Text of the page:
CHIANG RAI, Thailand — Rescuers in northern Thailand on Sunday extracted four members of a youth soccer team from the cave where they had been trapped for more than two weeks, signaling the final act of a saga that has gripped the world.
Three of the boys were taken to a hospital by helicopter while the fourth was taken by an ambulance, Chiang Rai Gov. Narongsak Osottanakorn said at a news conference Sunday night local time.
“We were faster than expected, more successful than I expected, and everyone is happy,” he said.
As efforts ended for the night, the rescue operation chief said they would resume in 10 to 20 hours because workers “used all the oxygen” and needed to reset their air tanks. Based on that timeframe, rescue operations were set to resume at around 7 a.m. Monday (8 p.m. ET Sunday), but when that time arrived it was not clear if the effort had resumed.
Members of the audience broke out in applause when the rescue was announced.
The boys traveled more than half a mile underwater with the first one coming out of the cave at 5:40 p.m. More than 90 divers have been involved in the dive, according to officials.
Helicopters and several ambulances were seen departing from the cave area, though there was no official announcement of whom they were carrying.
The Thai Navy SEALs confirmed on their Facebook page that four of the 12 boys had been rescued.
As they emerged from the entrance to the cave, the group were being whisked to Chiang Rai Prachanukroh hospital, about 35 miles away.
The eighth floor of the hospital was reserved for the soccer team, the coach and their families — who have maintained a patient vigil by the entrance to the cave while the boys have been underground.
A squad of elite divers from Thailand and around the world entered the waterlogged passageways of the labyrinthine cave network hours earlier to evacuate the members of the Wild Boar soccer team and their coach in an operation dubbed “D-Day” by Osottanakorn.
“Divers will work with doctors in the cave to examine each the kids’ health to determine who should get to come out first,” Narongsak said in the morning.
President Donald Trump said on Sunday morning that the U.S. “is working very closely with the Government of Thailand to help get all of the children out of the cave and to safety.”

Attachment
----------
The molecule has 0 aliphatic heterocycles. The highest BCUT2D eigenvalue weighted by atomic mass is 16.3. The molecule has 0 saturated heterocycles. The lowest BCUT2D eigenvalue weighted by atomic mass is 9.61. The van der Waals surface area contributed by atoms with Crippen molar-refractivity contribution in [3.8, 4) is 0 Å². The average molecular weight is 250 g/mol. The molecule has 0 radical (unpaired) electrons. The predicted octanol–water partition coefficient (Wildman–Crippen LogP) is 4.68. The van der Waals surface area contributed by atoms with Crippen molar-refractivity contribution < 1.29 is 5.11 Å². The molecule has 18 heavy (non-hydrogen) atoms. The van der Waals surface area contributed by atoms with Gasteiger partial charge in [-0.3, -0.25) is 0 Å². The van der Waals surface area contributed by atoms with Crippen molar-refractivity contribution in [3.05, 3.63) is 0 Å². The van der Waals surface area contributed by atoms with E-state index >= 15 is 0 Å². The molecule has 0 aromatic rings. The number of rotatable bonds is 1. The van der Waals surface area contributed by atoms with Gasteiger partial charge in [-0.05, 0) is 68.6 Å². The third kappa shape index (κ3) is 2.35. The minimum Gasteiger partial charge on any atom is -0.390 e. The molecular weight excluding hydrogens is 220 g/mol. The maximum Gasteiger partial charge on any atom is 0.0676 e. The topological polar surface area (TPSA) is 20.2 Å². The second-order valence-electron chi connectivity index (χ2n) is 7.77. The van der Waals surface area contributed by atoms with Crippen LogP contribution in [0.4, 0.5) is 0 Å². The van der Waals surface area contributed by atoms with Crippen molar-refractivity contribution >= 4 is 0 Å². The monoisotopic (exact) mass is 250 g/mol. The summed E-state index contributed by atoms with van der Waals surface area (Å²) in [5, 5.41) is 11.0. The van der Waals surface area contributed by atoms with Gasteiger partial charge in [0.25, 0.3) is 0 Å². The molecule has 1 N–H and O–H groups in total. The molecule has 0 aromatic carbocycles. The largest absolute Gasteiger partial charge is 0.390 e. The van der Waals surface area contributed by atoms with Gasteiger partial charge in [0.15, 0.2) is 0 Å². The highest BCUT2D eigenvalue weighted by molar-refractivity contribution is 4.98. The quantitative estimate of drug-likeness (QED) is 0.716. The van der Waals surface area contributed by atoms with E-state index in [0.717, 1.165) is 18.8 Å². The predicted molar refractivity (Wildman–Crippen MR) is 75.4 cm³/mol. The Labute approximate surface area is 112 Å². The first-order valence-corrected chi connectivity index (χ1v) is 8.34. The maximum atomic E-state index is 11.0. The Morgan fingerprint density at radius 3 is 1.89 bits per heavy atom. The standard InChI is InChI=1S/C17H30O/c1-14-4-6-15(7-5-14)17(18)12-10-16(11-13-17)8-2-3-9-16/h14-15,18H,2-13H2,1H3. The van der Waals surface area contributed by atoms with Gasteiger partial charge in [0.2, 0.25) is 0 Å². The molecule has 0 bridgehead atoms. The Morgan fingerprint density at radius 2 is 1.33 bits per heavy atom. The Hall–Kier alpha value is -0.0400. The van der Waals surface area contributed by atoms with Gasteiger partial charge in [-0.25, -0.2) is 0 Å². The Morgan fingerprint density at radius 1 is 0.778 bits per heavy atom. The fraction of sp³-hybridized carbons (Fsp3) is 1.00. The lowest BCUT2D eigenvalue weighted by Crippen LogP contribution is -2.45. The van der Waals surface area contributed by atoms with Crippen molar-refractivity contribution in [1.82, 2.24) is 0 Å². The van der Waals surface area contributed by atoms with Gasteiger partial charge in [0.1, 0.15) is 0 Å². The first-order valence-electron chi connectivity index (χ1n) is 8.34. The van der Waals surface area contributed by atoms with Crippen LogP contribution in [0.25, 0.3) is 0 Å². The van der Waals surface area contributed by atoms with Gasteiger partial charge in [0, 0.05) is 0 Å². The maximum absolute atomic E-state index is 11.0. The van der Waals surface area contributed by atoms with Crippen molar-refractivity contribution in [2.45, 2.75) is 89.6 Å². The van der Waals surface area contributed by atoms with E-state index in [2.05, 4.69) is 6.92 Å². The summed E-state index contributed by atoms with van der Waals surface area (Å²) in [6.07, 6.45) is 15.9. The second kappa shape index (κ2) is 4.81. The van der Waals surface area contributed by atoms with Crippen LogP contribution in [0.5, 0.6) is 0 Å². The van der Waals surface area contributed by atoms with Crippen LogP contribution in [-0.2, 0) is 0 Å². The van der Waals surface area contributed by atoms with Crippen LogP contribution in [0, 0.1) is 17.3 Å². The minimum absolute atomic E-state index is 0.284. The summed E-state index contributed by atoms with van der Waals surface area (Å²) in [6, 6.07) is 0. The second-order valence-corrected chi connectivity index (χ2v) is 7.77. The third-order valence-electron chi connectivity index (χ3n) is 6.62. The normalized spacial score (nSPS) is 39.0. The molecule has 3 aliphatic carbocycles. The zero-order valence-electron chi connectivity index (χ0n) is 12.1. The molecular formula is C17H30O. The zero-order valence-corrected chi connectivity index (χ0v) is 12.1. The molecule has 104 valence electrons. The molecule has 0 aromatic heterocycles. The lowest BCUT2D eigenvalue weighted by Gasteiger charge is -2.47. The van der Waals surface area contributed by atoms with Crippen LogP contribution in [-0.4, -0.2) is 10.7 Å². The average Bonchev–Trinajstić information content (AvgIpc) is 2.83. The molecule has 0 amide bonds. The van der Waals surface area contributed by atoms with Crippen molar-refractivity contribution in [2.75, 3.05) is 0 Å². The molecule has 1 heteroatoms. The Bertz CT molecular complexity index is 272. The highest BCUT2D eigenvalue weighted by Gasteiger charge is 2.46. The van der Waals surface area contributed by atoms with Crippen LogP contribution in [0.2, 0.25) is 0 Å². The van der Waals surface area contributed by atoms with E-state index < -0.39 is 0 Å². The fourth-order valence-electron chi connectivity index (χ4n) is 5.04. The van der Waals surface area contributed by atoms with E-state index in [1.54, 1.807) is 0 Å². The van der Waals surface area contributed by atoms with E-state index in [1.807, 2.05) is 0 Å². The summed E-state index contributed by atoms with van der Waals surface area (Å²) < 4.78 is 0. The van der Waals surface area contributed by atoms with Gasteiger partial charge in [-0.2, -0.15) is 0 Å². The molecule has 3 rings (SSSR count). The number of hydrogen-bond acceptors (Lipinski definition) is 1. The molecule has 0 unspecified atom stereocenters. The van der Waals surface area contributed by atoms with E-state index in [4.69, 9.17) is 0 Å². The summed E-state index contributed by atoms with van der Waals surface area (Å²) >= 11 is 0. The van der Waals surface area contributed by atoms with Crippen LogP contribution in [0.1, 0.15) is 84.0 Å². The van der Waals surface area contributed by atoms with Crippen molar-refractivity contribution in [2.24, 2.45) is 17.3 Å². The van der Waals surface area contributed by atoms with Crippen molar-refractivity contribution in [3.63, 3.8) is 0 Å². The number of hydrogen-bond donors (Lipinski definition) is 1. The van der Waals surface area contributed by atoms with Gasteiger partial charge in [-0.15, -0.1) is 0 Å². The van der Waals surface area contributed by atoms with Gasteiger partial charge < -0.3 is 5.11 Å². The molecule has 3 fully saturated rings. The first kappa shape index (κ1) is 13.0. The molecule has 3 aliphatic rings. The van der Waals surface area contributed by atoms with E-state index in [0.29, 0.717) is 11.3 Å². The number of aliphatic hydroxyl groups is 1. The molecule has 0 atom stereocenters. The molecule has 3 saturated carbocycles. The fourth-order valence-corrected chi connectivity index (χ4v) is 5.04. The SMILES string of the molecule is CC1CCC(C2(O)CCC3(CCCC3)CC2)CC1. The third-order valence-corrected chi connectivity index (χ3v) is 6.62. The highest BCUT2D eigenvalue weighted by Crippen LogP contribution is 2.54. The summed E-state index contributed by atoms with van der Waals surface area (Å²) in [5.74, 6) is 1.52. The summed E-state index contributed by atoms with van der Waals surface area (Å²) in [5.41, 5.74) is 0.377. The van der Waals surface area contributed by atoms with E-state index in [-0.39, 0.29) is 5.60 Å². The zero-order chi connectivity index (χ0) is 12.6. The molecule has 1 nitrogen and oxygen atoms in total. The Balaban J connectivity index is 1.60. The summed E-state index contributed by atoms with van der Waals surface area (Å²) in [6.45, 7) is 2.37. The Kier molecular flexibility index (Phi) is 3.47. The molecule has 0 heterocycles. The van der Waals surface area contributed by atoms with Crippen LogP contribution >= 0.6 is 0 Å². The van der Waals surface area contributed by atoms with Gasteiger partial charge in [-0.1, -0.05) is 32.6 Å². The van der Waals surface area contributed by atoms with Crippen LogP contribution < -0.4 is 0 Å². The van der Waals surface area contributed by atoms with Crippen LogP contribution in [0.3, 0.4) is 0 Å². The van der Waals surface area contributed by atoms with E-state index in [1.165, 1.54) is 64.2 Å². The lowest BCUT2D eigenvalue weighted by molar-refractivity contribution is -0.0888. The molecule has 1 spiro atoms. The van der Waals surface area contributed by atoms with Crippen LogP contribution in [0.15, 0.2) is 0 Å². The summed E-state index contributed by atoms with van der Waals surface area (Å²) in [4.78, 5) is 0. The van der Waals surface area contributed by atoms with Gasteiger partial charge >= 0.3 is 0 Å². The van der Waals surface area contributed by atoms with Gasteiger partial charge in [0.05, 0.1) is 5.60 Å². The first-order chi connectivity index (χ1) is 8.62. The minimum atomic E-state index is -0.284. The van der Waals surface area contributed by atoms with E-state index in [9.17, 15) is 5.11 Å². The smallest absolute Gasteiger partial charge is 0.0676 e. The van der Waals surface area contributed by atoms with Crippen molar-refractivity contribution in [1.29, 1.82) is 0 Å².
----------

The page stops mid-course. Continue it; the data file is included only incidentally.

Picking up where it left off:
“Very brave and talented people!” he said on Twitter.
The rescue effort progressed much quicker than expected, with a reporter at the scene — one of the few allowed access to the site by the cave entrance by Thai authorities — apparently told by rescue teams that lowered water levels (up to nearly a foot since Saturday) had shortened the journey out of the cave and made much of the route walkable.
Some of the children are poor swimmers, prompting earlier warnings that the nearly three-mile journey out of the cave could take as long as two to four days to complete.
“There’s no time limit on the operation,” said the governor. “It depends on the weather. It depends on the water levels. If something changes we’ll stop. But I expect the operation to finish in the next couple of days.”
TRAPPED BUT RESILIENT
The 12 boys — ages 11 to 16 — entered the massive cave complex on the frontier of Thailand and Myanmar with their 25-year-old coach on June 23. The group became stranded after torrential monsoon rains caused the system to flood and were missing for nine days before being discovered by two British divers.
The resilience of the boys and their coach captured the imagination of a global audience. Before their discovery, they subsisted by licking drops of water off the cave wall.
The mood lifted after the team was found, but elation at their discovery quickly turned to fear as authorities mulled over several rescue options — all of them fraught with danger.
A daredevil swoop for the team through holes drilled in the ceiling of the chamber was considered. So too was the alternative of keeping the boys and their coach in the cave supplied with provisions until the waters receded.
Elon Musk even got in the act, sending Space X and Boring Company engineers to Thailand to explore ways to help and offering to build a “kid sized submarine” to rescue the teens.
Eventually authorities went with what they deemed to be their most logical option.
Throughout the drama of the last few days, the group have remained resolute. A series of letters sent out through divers Saturday expressed love to their families, a desire for tasty food and hope that they would survive the ordeal and be out soon.
Speculation that the long-awaited operation was about to happen had been building since the early hours on Sunday.
Reporters approaching the muddy camp at the entrance to the cave where they have been stationed during the drama along with first responders, rescue workers, officials and a legion of yellow-shirted volunteers, were prevented from entering by police.
The atmosphere was charged with excitement even before the governor made public the decision to act.
In Mae Sai, the town closest to the cave, locals too were cautiously hopeful about the possibility that the boys and their coach may soon be back above ground.
“It seems positive,” said one shopkeeper. “It’s been awful for the boys and their families and everybody in this community is desperate to see them safe and sound.”
This article originally appeared on https://www.nbcnews.com/news/world/first-boys-emerge-thailand-cave-rescue-mission-enters-final-act-n889646